Do you remember a time where a game of “cops and robbers” during school recess was treated as innocently as it was meant to be? If you are elementary school student Jordan Bennett, you don’t. Bennett was suspended from school for a day after playing that deadly game in the school yard, which included the 8-year old forming his hand into the shape of a gun. The boy’s mother is fighting the suspension, but the damage has already been done.
In Virginia, two teenage boys were suspended for a year after playing with airsoft guns on their own property. A “concerned” neighbor called the police and successfully got these two kids on a long-term suspension (the neighbor must be proud of his or her stand against “gun violence”) after being charged with the possession, handling and use of a firearm. The charge was later changed to reflect the obvious, that these boys were not in possession of a “firearm”, but an airsoft gun. Their one year suspensions remain in effect, and their records will forever reflect the crime of, well, being kids.
A 15-year old boy faces weapons charges after he was playing with an airsoft gun near an apartment complex of one of his friends. Again, a “concerned neighbor” called the police and reported the dangerous kids to authorities. So concerned were the police that, after the initial investigation on the night of the incident, the police gave the airsoft gun back to the boy, supposedly ending the incident. Unfortunately, police returned to the boy’s home three weeks later because, according to the boy’s mother, police told her that someone “above the officer” wanted charges pressed against the boy.
A second grade student in Pennsylvania was suspended and charged as a “weapons offender” after the clearly dangerous 7-year old boy brought a buzzer pen to school. The buzzer, the report said, is similar to what a clown might hold in his hand to emit an unexpected buzzing sound when shaking hands. The parents of the 7-year old are suing the school and the district, arguing they were not given an opportunity to contest the disciplinary reaction of the principle.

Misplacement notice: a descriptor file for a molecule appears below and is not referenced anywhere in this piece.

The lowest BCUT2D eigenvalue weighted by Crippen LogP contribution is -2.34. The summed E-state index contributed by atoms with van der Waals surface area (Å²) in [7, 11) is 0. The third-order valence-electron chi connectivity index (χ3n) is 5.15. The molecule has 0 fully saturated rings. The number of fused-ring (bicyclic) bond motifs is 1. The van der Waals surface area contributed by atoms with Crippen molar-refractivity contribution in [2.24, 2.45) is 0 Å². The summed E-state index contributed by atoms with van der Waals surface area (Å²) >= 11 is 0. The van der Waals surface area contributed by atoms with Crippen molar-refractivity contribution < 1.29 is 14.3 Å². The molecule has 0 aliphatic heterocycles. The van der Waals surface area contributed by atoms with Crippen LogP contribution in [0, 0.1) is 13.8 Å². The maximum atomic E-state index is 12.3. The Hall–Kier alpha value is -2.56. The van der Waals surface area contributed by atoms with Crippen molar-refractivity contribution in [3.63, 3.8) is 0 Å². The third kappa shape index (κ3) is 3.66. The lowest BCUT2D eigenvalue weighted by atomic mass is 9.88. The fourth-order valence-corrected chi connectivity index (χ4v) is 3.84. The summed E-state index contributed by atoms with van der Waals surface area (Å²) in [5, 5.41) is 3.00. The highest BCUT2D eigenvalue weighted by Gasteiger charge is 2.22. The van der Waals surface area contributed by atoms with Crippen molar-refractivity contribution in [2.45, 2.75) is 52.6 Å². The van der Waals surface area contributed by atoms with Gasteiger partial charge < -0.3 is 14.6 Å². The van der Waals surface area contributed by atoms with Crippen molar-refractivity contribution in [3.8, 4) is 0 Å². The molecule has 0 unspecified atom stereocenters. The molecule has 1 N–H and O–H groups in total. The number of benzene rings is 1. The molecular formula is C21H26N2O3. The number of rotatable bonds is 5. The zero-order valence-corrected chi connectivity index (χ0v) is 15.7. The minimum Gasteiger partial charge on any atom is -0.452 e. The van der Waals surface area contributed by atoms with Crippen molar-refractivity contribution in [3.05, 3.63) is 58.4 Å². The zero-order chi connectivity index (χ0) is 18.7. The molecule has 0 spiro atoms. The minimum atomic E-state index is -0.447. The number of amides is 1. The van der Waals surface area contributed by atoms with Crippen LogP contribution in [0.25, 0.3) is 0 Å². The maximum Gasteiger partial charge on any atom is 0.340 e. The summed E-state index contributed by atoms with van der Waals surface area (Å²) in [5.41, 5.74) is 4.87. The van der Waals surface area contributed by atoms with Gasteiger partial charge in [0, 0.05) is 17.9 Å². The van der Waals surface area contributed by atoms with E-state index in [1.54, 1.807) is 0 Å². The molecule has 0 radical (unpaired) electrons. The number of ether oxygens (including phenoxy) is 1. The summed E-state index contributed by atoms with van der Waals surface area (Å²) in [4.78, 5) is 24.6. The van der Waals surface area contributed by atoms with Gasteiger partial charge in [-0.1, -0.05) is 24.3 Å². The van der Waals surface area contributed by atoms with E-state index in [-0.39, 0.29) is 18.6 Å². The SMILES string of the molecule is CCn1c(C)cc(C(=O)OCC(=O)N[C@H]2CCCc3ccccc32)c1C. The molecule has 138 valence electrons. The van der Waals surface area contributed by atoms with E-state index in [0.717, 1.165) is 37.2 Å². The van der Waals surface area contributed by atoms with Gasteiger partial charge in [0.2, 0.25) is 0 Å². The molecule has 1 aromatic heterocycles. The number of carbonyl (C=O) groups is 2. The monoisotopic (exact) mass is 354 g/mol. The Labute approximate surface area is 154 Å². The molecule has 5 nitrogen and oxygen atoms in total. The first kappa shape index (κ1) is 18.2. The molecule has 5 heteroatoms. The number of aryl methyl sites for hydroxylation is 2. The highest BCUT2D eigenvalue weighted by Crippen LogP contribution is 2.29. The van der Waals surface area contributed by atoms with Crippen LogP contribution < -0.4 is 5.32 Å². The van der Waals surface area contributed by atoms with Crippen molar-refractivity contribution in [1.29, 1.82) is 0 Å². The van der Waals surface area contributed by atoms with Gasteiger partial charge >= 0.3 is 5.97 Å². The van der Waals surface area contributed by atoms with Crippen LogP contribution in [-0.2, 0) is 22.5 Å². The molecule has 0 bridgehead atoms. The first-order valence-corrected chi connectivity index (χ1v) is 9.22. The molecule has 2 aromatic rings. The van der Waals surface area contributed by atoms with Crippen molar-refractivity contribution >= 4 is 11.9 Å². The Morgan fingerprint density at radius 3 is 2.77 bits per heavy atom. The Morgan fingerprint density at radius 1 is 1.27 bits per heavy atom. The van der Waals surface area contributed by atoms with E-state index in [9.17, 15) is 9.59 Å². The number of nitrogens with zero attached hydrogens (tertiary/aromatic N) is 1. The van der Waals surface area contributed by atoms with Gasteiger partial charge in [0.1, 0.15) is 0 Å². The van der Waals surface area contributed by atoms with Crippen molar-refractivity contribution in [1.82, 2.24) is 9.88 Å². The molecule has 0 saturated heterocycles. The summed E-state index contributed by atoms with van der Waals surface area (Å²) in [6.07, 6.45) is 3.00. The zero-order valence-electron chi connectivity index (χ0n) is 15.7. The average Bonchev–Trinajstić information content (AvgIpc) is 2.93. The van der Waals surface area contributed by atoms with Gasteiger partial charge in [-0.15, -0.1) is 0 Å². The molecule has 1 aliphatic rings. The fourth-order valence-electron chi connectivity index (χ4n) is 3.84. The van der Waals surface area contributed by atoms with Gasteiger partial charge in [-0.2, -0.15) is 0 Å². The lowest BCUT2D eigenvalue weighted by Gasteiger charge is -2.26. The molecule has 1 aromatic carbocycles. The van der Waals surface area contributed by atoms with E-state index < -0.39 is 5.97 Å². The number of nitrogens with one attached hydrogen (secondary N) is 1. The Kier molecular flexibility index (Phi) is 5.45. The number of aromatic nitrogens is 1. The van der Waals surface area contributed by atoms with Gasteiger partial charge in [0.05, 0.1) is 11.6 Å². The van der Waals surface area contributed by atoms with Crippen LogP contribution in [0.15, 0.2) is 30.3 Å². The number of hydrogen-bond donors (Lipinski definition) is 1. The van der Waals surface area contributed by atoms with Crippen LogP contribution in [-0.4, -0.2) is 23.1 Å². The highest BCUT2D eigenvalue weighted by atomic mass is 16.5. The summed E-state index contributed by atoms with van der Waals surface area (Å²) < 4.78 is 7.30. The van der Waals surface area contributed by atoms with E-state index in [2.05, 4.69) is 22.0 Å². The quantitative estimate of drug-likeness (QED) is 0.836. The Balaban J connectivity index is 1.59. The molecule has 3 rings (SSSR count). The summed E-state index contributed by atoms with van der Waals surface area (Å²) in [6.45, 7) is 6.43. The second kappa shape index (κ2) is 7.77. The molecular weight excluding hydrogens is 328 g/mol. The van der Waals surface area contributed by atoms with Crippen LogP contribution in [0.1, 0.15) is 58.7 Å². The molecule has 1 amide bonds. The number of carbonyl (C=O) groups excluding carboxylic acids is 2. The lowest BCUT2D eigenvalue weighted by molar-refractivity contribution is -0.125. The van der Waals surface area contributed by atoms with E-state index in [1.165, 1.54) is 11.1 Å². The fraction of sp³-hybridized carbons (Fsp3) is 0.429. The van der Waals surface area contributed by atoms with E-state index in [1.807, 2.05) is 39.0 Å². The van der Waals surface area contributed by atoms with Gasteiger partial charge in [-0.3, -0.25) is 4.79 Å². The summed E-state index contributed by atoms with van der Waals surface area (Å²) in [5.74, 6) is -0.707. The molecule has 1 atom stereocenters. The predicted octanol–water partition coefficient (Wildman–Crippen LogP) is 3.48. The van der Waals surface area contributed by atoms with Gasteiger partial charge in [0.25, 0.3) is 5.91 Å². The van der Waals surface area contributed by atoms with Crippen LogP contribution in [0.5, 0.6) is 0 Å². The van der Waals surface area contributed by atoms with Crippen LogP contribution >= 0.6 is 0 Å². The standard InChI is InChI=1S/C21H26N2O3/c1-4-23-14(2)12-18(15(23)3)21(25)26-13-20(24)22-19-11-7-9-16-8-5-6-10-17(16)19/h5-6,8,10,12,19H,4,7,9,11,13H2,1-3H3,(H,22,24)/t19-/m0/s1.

Or, how about the 7-year old out of Maryland who was suspended from school for two days after the crime of biting a Pop Tart into the shape of a gun and “waving it around”? Sadly, this young man will remain in the same school district for another decade under the watchful eye of a school district with the judgment of a child, overreacting to the natural expressions of kids based on a thorough and deep acceptance of political correctness run amuck. We are criminalizing kids being kids over the emotional and wholly illogical response to highly publicized and sensationalized national gun crimes.
Worse, these school systems are teaching kids never to trust those in positions of authority. When knee-jerk decisions are made from reckless and largely unaccountable school administrators, it ingrains within our young people a feeling of “us vs. them” and encourages our nation’s younger generation to be distrustful of those who are supposed to be on their side. It creates an environment where kids are watching their own backs and protecting themselves not just from other students, but from the system.
The system is failing. The decisions made by those in power in our nation’s school system stand as a shining example of how a psychotic Lord of the Flies-type authority over kids is quite literally destroying the fabric of our society. The idea is to punish kids for lesser offenses so they are less likely to commit more dangerous offenses. But, the affect that these policies have are harmful to our nation’s kids and, according to many, could backfire.
Political correctness is not a proper teaching tool. Suspending kids for biting a breakfast pastry into the shape of a gun is how we turn kids into rebellious and angry people. It might make school principals around the nation feel better about the safety of their schools by suspending students for innocent and juvenile acts, but it builds into our school’s culture a notion that administrators and school leaders lack even the most basic judgment to protect our kids and teach them right from wrong. Our schools are preventing kids from being kids.
Many of us remember a time when schools had indoor gun ranges in the basement. Others might recall a time where they walked to school carrying a 22-caliber rifle and stored it in the bushes outside their classroom for retrieval after class. School massacres then, as they are now (to the contrary of media hype), are rare – incredibly rare.
Our nation has come from a time where weapons were a natural and legitimate part of our environment to one where students are suspended from school for shaping their hands into a pistol, or playing cops and robbers during recess, or playing with airsoft guns on their own properties. These incidents could be used as an opportunity to teach our kids right from wrong. But, that is not happening. Instead of teaching our kids, many schools immediately jump to serious disciplinary action, and that is not helpful. These policies are dreadfully regressive.
Zero tolerance policies progress our society backwards, and the culture of political correctness within our schools provides the fuel for this phenomenon. In reality, these policies are not simply “zero tolerance”. In our nation’s school system, it’s nothing but “zero judgment”.
It creates an angry and distrustful society of young people. It creates a harmful and counter-productive learning environment. And, it destroys the fabric of our society.